And he was omnipresent. Which led to the suspicion that he was divine. After all, if you’d go to any Big 5 basketball game, you’d see Boulevard Bernie and his scorebook. Or any Phillies, Eagles or Warriors’ (now the 76ers) game. You’d see Bernie and his scorebook, which was just as indispensable an appendage as his right arm. You might be able to start a game without a ball, referees or the National Anthem, but not without Bernie keeping score.

And it wasn’t just the teams that made the sports pages, either. You could go see the West Oak Lane Red Devils, Mayfair Monarchs, Venango Bears, Washington Avenue Wings, St. Barnabas CYO or Amith AZA, and you could bet even money that Bernie would be there as well.

One day around 1958, I was playing ping pong in my basement with a buddy, Art Forstater, a basketball standout for Central High School and later Lebanon Valley College, and I commented, “If we have a real good game, I’ll bet you Boulevard Bernie shows up to keep score.”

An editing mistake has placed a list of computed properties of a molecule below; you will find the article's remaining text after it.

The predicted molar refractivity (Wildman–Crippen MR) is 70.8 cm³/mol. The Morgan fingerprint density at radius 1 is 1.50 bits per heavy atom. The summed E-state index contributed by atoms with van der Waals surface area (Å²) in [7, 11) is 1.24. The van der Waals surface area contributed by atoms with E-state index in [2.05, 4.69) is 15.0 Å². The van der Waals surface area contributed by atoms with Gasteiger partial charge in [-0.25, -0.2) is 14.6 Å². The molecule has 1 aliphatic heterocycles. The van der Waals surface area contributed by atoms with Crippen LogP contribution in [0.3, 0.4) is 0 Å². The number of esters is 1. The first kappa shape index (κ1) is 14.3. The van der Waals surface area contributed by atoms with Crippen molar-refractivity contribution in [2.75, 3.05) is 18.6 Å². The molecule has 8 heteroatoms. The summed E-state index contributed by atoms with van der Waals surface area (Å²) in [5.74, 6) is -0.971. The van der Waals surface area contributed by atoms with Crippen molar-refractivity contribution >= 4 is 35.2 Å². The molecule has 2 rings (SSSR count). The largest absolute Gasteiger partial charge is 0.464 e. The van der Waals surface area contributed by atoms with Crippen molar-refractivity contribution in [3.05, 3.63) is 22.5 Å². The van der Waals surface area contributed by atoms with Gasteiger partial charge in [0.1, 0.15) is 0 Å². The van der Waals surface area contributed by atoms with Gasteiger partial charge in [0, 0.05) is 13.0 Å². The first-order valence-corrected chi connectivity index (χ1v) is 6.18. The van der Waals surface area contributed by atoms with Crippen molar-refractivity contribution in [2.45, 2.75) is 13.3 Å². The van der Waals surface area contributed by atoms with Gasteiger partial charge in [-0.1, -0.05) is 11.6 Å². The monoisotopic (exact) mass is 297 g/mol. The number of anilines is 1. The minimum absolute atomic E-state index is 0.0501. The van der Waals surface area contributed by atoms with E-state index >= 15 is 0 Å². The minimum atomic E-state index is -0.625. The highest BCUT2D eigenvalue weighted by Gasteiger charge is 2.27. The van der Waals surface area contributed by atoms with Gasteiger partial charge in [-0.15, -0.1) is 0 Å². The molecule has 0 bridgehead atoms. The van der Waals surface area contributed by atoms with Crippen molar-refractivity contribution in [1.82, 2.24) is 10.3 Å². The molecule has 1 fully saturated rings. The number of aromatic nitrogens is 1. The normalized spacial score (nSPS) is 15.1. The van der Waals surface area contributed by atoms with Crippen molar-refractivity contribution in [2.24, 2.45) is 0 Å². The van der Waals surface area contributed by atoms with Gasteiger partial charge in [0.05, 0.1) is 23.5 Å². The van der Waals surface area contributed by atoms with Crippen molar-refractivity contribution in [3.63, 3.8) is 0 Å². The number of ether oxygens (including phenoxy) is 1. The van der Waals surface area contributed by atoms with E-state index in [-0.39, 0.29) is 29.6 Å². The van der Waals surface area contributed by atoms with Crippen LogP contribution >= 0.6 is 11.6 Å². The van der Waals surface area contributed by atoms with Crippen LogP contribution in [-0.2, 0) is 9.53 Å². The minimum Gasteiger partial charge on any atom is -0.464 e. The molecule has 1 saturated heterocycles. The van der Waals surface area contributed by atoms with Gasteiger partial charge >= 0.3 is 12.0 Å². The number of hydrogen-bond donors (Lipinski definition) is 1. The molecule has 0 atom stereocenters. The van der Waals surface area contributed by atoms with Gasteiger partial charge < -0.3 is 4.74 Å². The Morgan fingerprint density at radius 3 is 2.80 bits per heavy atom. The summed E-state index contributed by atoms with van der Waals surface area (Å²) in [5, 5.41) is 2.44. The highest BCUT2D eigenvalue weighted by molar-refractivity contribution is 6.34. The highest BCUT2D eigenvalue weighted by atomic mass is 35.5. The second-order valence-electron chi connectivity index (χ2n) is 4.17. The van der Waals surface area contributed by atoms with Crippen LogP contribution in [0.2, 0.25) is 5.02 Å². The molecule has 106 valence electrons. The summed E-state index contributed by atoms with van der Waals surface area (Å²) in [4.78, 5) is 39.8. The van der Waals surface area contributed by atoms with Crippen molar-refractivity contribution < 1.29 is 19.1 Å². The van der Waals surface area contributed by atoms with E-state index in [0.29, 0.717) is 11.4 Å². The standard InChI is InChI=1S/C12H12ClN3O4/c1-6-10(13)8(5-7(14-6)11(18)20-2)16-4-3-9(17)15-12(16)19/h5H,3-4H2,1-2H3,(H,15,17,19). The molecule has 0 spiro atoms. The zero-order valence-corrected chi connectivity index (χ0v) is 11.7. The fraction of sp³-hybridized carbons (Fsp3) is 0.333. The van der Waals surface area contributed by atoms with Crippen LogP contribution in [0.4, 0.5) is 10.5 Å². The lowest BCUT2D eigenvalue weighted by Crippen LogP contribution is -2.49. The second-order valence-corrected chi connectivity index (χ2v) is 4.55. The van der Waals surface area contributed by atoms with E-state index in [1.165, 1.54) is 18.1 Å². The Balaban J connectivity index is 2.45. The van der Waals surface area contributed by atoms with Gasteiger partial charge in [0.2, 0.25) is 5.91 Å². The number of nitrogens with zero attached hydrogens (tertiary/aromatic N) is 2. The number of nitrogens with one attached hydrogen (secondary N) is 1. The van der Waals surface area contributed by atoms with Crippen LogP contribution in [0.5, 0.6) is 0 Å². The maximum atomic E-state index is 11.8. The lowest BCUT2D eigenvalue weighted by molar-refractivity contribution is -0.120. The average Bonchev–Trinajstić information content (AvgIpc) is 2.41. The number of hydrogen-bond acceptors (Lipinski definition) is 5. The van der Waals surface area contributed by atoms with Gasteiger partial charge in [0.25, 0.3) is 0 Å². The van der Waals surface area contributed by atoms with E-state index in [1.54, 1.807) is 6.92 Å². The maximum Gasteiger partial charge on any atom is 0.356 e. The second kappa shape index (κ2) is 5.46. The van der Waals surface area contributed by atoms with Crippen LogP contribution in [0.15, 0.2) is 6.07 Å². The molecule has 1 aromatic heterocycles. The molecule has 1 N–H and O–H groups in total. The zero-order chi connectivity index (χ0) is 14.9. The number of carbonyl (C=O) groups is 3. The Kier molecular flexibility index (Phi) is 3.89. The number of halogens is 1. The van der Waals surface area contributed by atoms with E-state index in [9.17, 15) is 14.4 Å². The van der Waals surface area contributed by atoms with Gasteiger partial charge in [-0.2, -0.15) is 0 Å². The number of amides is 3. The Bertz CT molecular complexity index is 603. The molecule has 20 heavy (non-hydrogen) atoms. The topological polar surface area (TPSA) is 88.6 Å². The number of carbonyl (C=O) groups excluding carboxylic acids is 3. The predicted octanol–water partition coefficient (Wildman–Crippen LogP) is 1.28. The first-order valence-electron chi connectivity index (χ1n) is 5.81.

Once in the Upsal Playground in East Mt. Airy, I asked Bernie, “Is it true that you were born at second base in Connie Mack Stadium (the Phillies’ former ballpark at 21st and Lehigh in North Philly)?”

“Of course not,” Bernie insisted with a grave expression. “I was born in the bullpen. My mother was the Jewish answer to Jim Konstanty (Phillies’ relief pitching star in 1950). But instead of the knuckle ball, she serves up hot chicken soup. It definitely puts a halt to any ninth-inning rally.”

As you can see, Bernie had a sense of humor in addition to being the unofficial scorekeeper of the entire Free World. While discussing a certain Jewish baseball player, Bernie once said, “After he found out he was circumcized, he sued his parents for ‘severance pay.’”